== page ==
As for Mrs. Clinton, Trump has already stated that he would rather run against Hillary Clinton than Vermont Senator Bernie Sanders because he views her as easier to defeat since “she has so much baggage.” Trump commented, “I’m now watching her fight it out [with Sanders]. She’s going to win again because the system is rigged,… [Sanders] cannot win, unless she gets indicted.” Clinton, who is no shrinking violet, has already started tweeting “President Trump is a dangerous proposition. Mitt Romney, Ted Cruz and Marco Rubio Agree.”
The battle is ultimately going to come down to numbers, The CNN/ORC poll which took place between April 28-May 1, prior to Trump’s victory in Indiana, shows Clinton leading Trump 54% to 41%, a 13 point lead. Clinton has the advantage over Trump in most of the issues covered by the poll including terrorism (Clinton 50% vs Trump 45%), immigration (Clinton 51% vs. Trump 44%), health care (Clinton 55% vs. Trump 39%), the income gap (Clinton 54% vs. Trump 37%), foreign policy (Clinton 61% vs. Trump 36%), Education (Clinton 61% vs. Trump 34%) and Climate Change (Clinton 63% vs. Trump 30%). The economy was the one strong factor for Trump where 50% vs. 45% of those surveyed thought Trump would be a better steward of the economy than Clinton. Interestingly enough, 49% of those polled see Clinton favorably and an equal number viewer her unfavorably. By contrast, Trump receives only a 41% favorable rating and a 56% unfavorable rating. However, it is important to remember that this poll was taken before Trump became the presumptive Republican nominee. Furthermore, the poll does not reflect the impact of the upcoming head to head contest between Clinton and Trump in both advertising and talk show appearances. The Donald has already stated that he hasn’t even “gotten started” on attacking Hillary. In other words, Email Gate, Benghazi, The Clinton Foundation, White Water etc. are all going to be front and center for the next six months. And of course The Clinton Machine will be in high gear with its own version of the “never Trump” movement.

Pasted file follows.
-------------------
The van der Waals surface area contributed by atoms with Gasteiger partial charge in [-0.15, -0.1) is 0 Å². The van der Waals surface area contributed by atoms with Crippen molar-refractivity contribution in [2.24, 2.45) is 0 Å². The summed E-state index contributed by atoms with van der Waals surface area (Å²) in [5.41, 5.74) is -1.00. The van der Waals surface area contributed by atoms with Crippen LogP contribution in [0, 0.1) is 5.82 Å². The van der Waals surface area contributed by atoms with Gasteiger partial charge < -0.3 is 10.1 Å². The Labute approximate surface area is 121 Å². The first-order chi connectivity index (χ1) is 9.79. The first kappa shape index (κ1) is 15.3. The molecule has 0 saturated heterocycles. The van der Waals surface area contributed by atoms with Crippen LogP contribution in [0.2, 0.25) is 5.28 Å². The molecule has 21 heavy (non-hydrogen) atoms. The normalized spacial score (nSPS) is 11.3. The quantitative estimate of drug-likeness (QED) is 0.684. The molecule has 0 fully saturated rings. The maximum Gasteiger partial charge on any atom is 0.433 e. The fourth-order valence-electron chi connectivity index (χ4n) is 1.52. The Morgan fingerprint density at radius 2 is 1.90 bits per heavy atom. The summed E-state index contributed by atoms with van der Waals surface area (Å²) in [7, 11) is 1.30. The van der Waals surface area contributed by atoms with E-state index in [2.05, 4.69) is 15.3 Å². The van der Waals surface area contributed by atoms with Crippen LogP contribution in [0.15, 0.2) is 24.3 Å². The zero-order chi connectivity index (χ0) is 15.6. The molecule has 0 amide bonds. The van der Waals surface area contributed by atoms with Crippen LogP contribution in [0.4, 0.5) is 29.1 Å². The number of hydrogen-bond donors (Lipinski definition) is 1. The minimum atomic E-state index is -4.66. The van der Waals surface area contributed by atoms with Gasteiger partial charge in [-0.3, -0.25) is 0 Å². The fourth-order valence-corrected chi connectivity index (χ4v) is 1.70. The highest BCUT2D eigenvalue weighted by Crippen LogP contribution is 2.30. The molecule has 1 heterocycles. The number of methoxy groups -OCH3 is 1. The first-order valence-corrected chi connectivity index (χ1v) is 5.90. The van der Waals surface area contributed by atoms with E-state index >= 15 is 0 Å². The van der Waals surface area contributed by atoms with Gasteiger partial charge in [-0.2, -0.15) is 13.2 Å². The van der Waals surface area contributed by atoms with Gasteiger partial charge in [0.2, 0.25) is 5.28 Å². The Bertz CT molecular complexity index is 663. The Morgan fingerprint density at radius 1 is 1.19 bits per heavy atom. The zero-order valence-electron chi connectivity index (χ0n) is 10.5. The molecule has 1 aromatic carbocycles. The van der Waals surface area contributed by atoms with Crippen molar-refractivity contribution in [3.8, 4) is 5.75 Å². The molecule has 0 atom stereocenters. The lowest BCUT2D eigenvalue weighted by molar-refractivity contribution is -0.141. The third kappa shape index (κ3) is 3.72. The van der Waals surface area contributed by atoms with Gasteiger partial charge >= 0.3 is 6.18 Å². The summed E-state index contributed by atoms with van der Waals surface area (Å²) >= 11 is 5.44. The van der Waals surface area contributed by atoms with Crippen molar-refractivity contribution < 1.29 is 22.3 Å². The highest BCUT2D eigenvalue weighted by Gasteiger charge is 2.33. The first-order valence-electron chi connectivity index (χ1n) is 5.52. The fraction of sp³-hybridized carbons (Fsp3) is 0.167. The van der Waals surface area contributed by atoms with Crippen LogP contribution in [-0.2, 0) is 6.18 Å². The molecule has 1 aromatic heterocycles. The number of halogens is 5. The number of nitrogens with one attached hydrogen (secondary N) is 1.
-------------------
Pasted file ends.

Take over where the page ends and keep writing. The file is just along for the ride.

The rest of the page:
Suffice to say, the matchup between Clinton and Trump promises to be one of the most exciting presidential races in recent history. Let the fireworks begin!